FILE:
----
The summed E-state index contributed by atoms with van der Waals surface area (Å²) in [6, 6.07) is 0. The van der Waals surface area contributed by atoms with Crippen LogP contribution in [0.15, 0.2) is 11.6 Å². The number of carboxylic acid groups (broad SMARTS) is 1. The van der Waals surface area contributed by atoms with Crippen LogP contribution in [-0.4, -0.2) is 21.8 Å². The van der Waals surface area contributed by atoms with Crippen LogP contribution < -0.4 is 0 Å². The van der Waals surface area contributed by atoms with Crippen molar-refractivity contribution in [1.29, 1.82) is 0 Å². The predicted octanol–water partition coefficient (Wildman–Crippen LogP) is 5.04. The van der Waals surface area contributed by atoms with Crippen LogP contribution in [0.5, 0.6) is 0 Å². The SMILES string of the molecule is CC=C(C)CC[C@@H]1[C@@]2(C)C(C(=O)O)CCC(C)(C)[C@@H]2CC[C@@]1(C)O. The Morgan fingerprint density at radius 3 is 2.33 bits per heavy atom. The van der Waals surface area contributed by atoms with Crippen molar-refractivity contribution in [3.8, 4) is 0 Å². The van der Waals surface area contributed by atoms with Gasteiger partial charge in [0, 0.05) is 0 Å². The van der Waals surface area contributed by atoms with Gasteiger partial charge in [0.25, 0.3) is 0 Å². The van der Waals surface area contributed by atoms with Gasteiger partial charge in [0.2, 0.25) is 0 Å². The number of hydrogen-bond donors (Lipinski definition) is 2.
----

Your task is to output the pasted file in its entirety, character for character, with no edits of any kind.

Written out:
The summed E-state index contributed by atoms with van der Waals surface area (Å²) in [6, 6.07) is 0. The van der Waals surface area contributed by atoms with Crippen LogP contribution in [0.15, 0.2) is 11.6 Å². The number of carboxylic acid groups (broad SMARTS) is 1. The van der Waals surface area contributed by atoms with Crippen LogP contribution in [-0.4, -0.2) is 21.8 Å². The van der Waals surface area contributed by atoms with Crippen LogP contribution < -0.4 is 0 Å². The van der Waals surface area contributed by atoms with Crippen molar-refractivity contribution in [1.29, 1.82) is 0 Å². The predicted octanol–water partition coefficient (Wildman–Crippen LogP) is 5.04. The van der Waals surface area contributed by atoms with Crippen LogP contribution in [0.5, 0.6) is 0 Å². The SMILES string of the molecule is CC=C(C)CC[C@@H]1[C@@]2(C)C(C(=O)O)CCC(C)(C)[C@@H]2CC[C@@]1(C)O. The Morgan fingerprint density at radius 3 is 2.33 bits per heavy atom. The van der Waals surface area contributed by atoms with Crippen molar-refractivity contribution in [3.8, 4) is 0 Å². The van der Waals surface area contributed by atoms with Gasteiger partial charge in [0, 0.05) is 0 Å². The van der Waals surface area contributed by atoms with Gasteiger partial charge in [0.25, 0.3) is 0 Å². The van der Waals surface area contributed by atoms with Gasteiger partial charge in [0.2, 0.25) is 0 Å². The number of hydrogen-bond donors (Lipinski definition) is 2.